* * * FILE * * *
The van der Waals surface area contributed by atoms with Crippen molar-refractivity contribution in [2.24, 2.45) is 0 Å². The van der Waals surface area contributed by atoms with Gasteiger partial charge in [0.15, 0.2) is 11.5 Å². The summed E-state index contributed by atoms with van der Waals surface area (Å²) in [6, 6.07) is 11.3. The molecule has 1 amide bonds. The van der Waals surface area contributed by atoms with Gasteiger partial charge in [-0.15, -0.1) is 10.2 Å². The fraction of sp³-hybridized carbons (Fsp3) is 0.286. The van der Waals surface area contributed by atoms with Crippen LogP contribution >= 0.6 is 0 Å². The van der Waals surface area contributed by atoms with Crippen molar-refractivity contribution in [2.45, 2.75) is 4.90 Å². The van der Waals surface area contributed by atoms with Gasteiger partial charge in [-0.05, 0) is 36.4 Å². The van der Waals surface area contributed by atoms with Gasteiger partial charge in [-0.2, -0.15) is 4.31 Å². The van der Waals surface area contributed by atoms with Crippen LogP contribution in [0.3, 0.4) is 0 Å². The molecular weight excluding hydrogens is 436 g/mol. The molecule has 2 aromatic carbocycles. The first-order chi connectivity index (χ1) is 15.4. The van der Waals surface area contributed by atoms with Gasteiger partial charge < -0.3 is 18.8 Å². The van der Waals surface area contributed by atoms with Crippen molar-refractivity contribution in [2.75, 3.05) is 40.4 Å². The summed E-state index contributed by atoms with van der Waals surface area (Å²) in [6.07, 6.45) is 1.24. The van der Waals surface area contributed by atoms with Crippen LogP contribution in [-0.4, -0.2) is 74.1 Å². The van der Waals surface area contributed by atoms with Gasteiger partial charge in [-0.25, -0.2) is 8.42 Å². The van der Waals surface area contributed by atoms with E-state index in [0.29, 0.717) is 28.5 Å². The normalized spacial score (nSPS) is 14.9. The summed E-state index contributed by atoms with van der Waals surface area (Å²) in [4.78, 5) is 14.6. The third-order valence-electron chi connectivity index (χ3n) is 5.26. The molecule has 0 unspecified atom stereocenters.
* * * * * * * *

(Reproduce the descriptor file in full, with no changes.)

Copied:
The van der Waals surface area contributed by atoms with Crippen molar-refractivity contribution in [2.24, 2.45) is 0 Å². The van der Waals surface area contributed by atoms with Gasteiger partial charge in [0.15, 0.2) is 11.5 Å². The summed E-state index contributed by atoms with van der Waals surface area (Å²) in [6, 6.07) is 11.3. The molecule has 1 amide bonds. The van der Waals surface area contributed by atoms with Gasteiger partial charge in [-0.15, -0.1) is 10.2 Å². The fraction of sp³-hybridized carbons (Fsp3) is 0.286. The van der Waals surface area contributed by atoms with Crippen LogP contribution >= 0.6 is 0 Å². The van der Waals surface area contributed by atoms with Crippen molar-refractivity contribution in [2.45, 2.75) is 4.90 Å². The van der Waals surface area contributed by atoms with Gasteiger partial charge in [-0.05, 0) is 36.4 Å². The van der Waals surface area contributed by atoms with Gasteiger partial charge in [-0.2, -0.15) is 4.31 Å². The van der Waals surface area contributed by atoms with Crippen LogP contribution in [0.3, 0.4) is 0 Å². The molecular weight excluding hydrogens is 436 g/mol. The molecule has 2 aromatic carbocycles. The first-order chi connectivity index (χ1) is 15.4. The van der Waals surface area contributed by atoms with Gasteiger partial charge < -0.3 is 18.8 Å². The van der Waals surface area contributed by atoms with Crippen molar-refractivity contribution in [2.75, 3.05) is 40.4 Å². The summed E-state index contributed by atoms with van der Waals surface area (Å²) in [6.07, 6.45) is 1.24. The van der Waals surface area contributed by atoms with Crippen LogP contribution in [-0.4, -0.2) is 74.1 Å². The van der Waals surface area contributed by atoms with Gasteiger partial charge in [-0.25, -0.2) is 8.42 Å². The van der Waals surface area contributed by atoms with E-state index in [0.29, 0.717) is 28.5 Å². The normalized spacial score (nSPS) is 14.9. The summed E-state index contributed by atoms with van der Waals surface area (Å²) in [4.78, 5) is 14.6. The third-order valence-electron chi connectivity index (χ3n) is 5.26. The molecule has 0 unspecified atom stereocenters.